Corrugated fiberboard, or combined board, has two main components: the linerboard and the medium. Both are made of a special kind of heavy paper called containerboard. Linerboard is the flat facing that adheres to the medium. The medium is the wavy, fluted paper in between the liners..
The following illustrations demonstrate four types of combined board.
Architects have known for thousands of years that an arch with the proper curve is the strongest way to span a given space. The inventors of corrugated fiberboard applied this same principle to paperwhen they put arches in the corrugated medium. These arches are known as flutes and when anchored to the linerboard with a starch-based adhesive, they resist bending and pressure from all directions.
When a piece of combined board is placed on its end, the arches form rigid columns, capable of supporting a great deal of weight. When pressure is applied to the side of the board, the space in between the flutes acts as a cushion to protect the container’s contents. The flutes also serve as an insulator, providing some product protection from sudden temperature changes. At the same time, the vertical linerboard provides more strength and protects the flutes from damage.
Flutes come in several standard shapes or flute profiles (A, B, C, E, F, etc.). A-flute was the first to be developed and is the largest common flute profile. B-flute was next and is much smaller. C-flute followed and is between A and B in size. E-flute is smaller than B and F-flute is smaller yet.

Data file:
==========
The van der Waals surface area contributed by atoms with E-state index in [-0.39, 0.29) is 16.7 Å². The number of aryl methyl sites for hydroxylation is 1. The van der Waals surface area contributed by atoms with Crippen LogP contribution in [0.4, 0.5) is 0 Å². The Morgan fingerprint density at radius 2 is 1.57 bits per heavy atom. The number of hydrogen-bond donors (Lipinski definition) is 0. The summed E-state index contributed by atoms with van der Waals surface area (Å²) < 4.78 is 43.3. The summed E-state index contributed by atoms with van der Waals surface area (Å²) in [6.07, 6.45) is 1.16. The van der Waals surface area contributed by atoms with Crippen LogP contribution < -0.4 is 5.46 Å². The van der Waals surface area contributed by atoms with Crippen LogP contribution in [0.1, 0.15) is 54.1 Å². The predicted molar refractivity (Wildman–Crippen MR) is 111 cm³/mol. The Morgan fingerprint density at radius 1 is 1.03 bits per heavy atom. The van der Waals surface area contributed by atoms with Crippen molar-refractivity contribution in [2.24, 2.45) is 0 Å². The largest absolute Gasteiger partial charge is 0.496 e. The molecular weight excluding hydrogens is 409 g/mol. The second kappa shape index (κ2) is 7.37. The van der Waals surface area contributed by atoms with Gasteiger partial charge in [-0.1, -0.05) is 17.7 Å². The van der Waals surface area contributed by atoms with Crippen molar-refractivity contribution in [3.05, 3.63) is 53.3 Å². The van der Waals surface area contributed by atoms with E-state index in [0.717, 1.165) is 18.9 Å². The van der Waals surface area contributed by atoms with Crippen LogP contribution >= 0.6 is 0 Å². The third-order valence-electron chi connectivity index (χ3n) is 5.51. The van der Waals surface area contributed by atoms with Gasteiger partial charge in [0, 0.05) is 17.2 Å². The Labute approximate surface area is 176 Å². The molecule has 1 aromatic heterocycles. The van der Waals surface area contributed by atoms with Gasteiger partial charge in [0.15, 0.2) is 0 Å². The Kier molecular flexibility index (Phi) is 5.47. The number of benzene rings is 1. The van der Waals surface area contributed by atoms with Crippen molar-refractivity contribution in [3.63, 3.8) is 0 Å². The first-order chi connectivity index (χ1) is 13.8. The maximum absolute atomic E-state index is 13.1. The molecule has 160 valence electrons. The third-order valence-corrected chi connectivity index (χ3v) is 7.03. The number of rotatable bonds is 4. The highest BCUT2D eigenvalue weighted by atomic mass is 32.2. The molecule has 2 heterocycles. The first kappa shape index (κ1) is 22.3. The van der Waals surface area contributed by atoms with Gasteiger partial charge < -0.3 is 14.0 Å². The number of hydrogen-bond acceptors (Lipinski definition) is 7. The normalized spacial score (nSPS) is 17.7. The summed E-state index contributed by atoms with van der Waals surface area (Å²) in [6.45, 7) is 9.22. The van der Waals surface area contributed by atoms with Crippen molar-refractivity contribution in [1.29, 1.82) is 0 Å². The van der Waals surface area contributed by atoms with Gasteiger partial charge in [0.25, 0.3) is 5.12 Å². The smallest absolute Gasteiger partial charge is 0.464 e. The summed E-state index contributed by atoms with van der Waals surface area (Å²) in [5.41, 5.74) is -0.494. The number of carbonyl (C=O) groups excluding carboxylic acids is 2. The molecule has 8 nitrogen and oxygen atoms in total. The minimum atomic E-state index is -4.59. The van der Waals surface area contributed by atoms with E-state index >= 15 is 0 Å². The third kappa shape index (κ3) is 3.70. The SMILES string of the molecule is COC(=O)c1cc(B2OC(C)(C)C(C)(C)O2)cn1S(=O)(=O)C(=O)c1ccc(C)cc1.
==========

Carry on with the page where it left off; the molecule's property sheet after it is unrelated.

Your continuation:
In addition to these five most common profiles, new flute profiles, both larger and smaller than those listed here, are being created for more specialized boards. Generally, larger flute profiles deliver greater vertical compression strength and cushioning. Smaller flute profiles provide enhanced structural and graphics capabilities for primary (retail) packaging.
Different flute profiles can be combined in one piece of combined board. For instance, in a triple wall board, one layer of medium might be A-flute while the other two layers may be C-flute. Mixing flute profiles in this way allows designers to manipulate the compression strength, cushioning strength and total thickness of the combined board.
Standard US Corrugated Flutes
|Flute Designation||Flutes per lineal foot||Flute thickness (in)||Flutes per lineal metre||Flute thickness (mm)|
|A flute||33 +/- 3||3/16||108 +/- 10||4.8|
|B flute||47 +/- 3||1/8||154 +/- 10||3.2|
|C flute||39 +/- 3||5/32||128 +/- 10||4.0|
|E flute||90 +/- 4||1/16||295 +/- 13||1.6|
|F flute||128 +/- 4||1/32||420 +/- 13||0.8|
Dimensions are given in the sequence of length, width and depth. Internationally, the words length, breadth and height may be used to express these dimensions. The dimensions of a box are described based on the opening of an assembled box, which can be located on the top or the side, depending on how it is to be filled. The opening of a box is a rectangle; that is, it has two sets of parallel sides. The longer of the two sides is considered its length, the shorter of the two sides is considered its width. The side perpendicular to length and width is considered the depth of the box.
Dimensions can be specified for either the inside or the outside of the box. Accurate inside dimensions must be determined to ensure the proper fit for the product being shipped or stored. At the same time, palletizing and distributing the boxes depends on the outside dimensions. The box manufacturer should be informed as to which dimension is most important to the customer.
|Linerboard Performance Standards|
|Max Wt. Box/Contents
|Min. Burst Test Single/Double Wall
(lbs. per sq. in.)*
|Min. Edge Crush Test (ECT)
(lbs. per in. width)
|Single Wall Corrugated Boxes|
|Double Wall Corrugated Boxes|
|Triple Wall Corrugated Boxes|